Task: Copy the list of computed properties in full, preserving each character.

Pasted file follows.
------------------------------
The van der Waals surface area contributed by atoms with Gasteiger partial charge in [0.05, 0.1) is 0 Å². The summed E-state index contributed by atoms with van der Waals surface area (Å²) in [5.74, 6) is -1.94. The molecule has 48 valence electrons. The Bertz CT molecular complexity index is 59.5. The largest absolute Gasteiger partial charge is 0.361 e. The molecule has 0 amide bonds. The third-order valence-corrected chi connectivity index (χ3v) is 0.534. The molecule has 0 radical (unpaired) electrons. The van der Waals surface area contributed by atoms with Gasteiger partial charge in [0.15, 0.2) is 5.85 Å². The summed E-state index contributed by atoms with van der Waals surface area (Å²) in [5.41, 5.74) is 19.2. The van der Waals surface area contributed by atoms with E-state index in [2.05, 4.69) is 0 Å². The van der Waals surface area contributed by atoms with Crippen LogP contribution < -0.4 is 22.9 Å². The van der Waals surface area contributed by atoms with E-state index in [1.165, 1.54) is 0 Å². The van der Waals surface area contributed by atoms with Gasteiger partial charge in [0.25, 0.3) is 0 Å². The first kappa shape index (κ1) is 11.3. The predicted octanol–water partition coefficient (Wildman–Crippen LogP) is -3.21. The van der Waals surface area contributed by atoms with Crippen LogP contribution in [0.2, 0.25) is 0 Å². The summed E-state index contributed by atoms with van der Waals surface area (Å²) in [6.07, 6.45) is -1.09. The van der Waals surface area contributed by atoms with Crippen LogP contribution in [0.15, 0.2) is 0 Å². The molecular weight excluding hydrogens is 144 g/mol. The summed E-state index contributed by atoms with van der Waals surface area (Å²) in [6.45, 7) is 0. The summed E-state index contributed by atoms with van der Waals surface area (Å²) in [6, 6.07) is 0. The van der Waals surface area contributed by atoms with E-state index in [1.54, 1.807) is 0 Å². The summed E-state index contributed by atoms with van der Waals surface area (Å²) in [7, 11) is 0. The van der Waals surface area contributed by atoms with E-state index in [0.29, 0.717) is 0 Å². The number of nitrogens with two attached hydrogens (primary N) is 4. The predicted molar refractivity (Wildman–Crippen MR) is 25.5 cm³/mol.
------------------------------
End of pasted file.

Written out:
The van der Waals surface area contributed by atoms with Gasteiger partial charge in [0.05, 0.1) is 0 Å². The summed E-state index contributed by atoms with van der Waals surface area (Å²) in [5.74, 6) is -1.94. The molecule has 48 valence electrons. The Bertz CT molecular complexity index is 59.5. The largest absolute Gasteiger partial charge is 0.361 e. The molecule has 0 amide bonds. The third-order valence-corrected chi connectivity index (χ3v) is 0.534. The molecule has 0 radical (unpaired) electrons. The van der Waals surface area contributed by atoms with Gasteiger partial charge in [0.15, 0.2) is 5.85 Å². The summed E-state index contributed by atoms with van der Waals surface area (Å²) in [5.41, 5.74) is 19.2. The van der Waals surface area contributed by atoms with E-state index in [2.05, 4.69) is 0 Å². The van der Waals surface area contributed by atoms with Crippen LogP contribution < -0.4 is 22.9 Å². The van der Waals surface area contributed by atoms with E-state index in [1.165, 1.54) is 0 Å². The van der Waals surface area contributed by atoms with Gasteiger partial charge in [0.25, 0.3) is 0 Å². The first kappa shape index (κ1) is 11.3. The predicted octanol–water partition coefficient (Wildman–Crippen LogP) is -3.21. The van der Waals surface area contributed by atoms with Crippen LogP contribution in [0.2, 0.25) is 0 Å². The summed E-state index contributed by atoms with van der Waals surface area (Å²) in [6.07, 6.45) is -1.09. The van der Waals surface area contributed by atoms with Crippen LogP contribution in [0.15, 0.2) is 0 Å². The molecular weight excluding hydrogens is 144 g/mol. The summed E-state index contributed by atoms with van der Waals surface area (Å²) in [6.45, 7) is 0. The summed E-state index contributed by atoms with van der Waals surface area (Å²) in [6, 6.07) is 0. The van der Waals surface area contributed by atoms with E-state index in [1.54, 1.807) is 0 Å². The summed E-state index contributed by atoms with van der Waals surface area (Å²) in [7, 11) is 0. The van der Waals surface area contributed by atoms with E-state index in [0.29, 0.717) is 0 Å². The number of nitrogens with two attached hydrogens (primary N) is 4. The predicted molar refractivity (Wildman–Crippen MR) is 25.5 cm³/mol.